The next two images are a full-length and a detail shot of the same image The Nativity of Our Lady by Pedro Berruguete. Were particularly interested in the attendant at the front, in the crimson gonete and tucked skirt.

Gonete. 1490-1500. Pedro Berruguete. Nativity of Our Lady. Detail reprinted in Trajes y modas. The detail gives us a better idea of whats going on. Here you can see the fitted body and sleeves, and the same short-skirted peplum that is present in other images. This gonete has long sleeves that are split and tied along the lower seam to expose the full camisa sleeves underneath, while the square neckline is low enough to show off the embroidered neckline of the camisa. The paint texturing gives the impression that this is made from velvet, and is most likely embroidered with gold thread at the neckline and edges.

Gonete. 1502. Juan Gasc. Saint. Reprinted in Trajes y modas.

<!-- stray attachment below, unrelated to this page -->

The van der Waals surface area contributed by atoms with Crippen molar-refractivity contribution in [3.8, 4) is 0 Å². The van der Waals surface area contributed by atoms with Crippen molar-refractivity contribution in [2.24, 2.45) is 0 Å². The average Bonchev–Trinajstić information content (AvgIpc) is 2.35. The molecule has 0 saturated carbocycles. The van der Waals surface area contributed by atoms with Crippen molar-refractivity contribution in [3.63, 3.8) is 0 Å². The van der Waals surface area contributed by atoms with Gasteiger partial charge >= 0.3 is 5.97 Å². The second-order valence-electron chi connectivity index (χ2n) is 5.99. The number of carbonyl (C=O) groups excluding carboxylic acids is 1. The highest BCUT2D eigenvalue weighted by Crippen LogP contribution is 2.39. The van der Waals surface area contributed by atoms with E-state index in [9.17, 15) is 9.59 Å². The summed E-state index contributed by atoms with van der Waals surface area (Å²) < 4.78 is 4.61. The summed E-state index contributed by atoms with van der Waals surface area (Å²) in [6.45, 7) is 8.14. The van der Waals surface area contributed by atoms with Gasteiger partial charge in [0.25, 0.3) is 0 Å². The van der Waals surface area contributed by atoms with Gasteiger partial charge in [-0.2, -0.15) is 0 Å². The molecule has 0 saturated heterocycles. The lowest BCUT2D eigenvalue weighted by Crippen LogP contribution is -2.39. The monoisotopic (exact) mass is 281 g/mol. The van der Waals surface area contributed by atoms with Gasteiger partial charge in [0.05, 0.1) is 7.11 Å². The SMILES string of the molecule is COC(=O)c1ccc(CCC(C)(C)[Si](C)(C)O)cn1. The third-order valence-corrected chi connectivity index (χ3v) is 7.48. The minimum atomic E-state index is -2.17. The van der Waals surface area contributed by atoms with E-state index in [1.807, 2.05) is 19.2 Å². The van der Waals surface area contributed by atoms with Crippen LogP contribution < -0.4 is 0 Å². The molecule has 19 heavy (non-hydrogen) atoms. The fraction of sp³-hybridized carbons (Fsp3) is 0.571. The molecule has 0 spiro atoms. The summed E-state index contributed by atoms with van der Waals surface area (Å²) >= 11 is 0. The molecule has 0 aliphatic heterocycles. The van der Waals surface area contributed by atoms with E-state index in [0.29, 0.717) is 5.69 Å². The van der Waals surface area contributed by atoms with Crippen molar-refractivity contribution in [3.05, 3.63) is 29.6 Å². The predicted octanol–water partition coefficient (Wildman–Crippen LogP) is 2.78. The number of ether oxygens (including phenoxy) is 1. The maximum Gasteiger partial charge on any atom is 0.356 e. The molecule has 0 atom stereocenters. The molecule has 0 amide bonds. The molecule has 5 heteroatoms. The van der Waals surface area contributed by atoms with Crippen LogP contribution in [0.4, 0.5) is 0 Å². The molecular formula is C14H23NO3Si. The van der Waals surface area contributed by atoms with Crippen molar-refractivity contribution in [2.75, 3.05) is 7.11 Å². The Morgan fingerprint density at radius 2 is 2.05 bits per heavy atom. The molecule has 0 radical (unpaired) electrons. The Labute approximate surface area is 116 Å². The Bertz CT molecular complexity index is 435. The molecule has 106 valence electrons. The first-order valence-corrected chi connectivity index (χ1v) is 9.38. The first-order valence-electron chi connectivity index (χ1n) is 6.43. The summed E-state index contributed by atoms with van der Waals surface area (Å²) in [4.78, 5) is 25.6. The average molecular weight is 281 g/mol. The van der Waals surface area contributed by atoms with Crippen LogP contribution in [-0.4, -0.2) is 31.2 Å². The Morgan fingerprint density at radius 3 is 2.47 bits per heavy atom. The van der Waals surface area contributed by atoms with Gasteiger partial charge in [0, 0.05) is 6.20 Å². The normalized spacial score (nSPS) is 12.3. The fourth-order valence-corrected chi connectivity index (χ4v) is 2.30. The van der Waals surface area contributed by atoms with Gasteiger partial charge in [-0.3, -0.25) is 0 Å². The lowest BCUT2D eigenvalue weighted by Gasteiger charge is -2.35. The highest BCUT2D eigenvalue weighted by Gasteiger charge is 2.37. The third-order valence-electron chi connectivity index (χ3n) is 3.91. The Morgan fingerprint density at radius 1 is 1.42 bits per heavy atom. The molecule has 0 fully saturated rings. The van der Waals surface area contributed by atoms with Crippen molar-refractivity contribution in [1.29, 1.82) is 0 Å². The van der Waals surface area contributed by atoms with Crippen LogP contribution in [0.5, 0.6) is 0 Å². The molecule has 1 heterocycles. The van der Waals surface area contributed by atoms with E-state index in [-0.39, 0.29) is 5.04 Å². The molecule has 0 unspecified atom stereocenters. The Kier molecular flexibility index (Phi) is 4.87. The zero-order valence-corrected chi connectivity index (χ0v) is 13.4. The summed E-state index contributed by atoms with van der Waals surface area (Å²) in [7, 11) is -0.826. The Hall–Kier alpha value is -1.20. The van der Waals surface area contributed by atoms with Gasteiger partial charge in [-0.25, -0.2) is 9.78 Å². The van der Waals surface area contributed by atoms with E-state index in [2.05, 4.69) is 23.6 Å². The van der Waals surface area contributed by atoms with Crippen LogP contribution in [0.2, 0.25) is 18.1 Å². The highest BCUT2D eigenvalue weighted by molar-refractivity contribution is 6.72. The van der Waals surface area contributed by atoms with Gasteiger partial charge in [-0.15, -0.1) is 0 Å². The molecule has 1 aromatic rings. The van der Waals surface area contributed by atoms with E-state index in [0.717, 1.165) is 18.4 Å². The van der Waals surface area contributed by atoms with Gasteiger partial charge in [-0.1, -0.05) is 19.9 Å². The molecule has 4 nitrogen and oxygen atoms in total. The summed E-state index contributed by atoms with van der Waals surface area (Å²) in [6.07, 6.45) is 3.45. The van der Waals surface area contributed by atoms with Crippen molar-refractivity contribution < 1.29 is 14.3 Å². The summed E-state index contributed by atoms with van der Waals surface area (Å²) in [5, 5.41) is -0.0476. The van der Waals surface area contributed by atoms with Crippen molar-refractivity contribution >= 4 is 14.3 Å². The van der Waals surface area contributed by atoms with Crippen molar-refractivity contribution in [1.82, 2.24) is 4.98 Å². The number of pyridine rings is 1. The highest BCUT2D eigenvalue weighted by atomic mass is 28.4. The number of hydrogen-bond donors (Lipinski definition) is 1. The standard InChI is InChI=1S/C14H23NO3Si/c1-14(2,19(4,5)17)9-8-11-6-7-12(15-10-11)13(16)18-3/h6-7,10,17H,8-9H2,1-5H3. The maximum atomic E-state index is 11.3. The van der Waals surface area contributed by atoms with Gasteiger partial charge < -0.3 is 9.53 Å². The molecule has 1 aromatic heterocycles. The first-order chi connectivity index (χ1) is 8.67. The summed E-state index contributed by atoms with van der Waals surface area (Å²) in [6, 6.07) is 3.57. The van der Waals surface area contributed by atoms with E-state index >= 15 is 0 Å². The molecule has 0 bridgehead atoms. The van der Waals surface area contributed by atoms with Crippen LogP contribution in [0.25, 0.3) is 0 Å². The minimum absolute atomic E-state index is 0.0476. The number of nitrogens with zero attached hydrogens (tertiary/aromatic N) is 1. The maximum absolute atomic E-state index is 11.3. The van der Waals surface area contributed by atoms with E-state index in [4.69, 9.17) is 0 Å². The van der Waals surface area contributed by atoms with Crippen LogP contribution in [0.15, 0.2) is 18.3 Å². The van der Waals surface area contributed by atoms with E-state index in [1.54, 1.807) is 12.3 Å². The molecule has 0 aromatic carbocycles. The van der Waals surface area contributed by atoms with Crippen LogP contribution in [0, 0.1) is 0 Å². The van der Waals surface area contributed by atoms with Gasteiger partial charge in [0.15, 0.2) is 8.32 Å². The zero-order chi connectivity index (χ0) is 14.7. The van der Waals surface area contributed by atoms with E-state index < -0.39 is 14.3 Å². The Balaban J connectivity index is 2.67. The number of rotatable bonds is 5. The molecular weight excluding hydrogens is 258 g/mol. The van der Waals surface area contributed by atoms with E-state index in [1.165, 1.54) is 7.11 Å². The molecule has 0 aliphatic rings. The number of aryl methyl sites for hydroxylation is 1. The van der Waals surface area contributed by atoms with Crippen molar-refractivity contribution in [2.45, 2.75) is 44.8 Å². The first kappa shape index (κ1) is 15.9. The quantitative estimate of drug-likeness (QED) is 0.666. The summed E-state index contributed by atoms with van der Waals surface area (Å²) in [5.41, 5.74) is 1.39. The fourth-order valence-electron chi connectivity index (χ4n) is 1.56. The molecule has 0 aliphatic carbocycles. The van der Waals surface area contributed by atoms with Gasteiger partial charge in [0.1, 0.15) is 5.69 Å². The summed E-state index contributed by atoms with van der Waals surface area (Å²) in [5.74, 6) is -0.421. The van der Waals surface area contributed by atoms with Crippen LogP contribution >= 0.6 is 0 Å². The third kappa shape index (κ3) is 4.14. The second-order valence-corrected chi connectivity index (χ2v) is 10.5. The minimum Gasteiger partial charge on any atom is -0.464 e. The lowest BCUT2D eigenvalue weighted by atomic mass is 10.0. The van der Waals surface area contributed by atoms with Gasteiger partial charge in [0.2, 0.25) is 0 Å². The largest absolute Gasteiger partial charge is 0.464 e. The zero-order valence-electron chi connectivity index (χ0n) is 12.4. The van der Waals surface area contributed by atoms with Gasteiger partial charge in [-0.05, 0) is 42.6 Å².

This gonete has the characteristic fitted body and square neckline, but there are some notable differences between this and earlier garments. The garment appears to have no waist seam; you can see the fabric pulling just below the breasts, which may indicate that no additional fabric was added at the side seams to give more shaping. Another difference is the sleeves; whereas earlier gonete tended to have tight sleeves to the wrist or elbow, this garment has wider sleeves that are most likely longer than the wearers arm.

Lest you think its just the Spanish, it looks like the Basques got in on the action, too. The following images are from an anonymous French manuscript of the 15th century.

Alemn, Rodrigo. Mujer hilando. c. 1495. Anderson, Ruth M. Hispanic Costume 1480-1530. New York: Hispanic Society of America, 1979. Bernis, Carmen. Trajes y modas en la Espaa de los reyes Catlicos: las mujeres. Madrid: Instituto Diego Velsquez, 1978. Berruguete, Pedro. Nativity of Our Lady. Paredes de Nava: Iglesia de Santa Eulalia. C. 1505. Gasc, Joan. Santa. 1507.

For more information on Hispano-Flemish style

Gothic Painting in Spain. Juan de Borgona. Juan de Juanes/Vicente Juan Masip. Juan de Flandes. Luis Dalmau. Pedro Berruguete.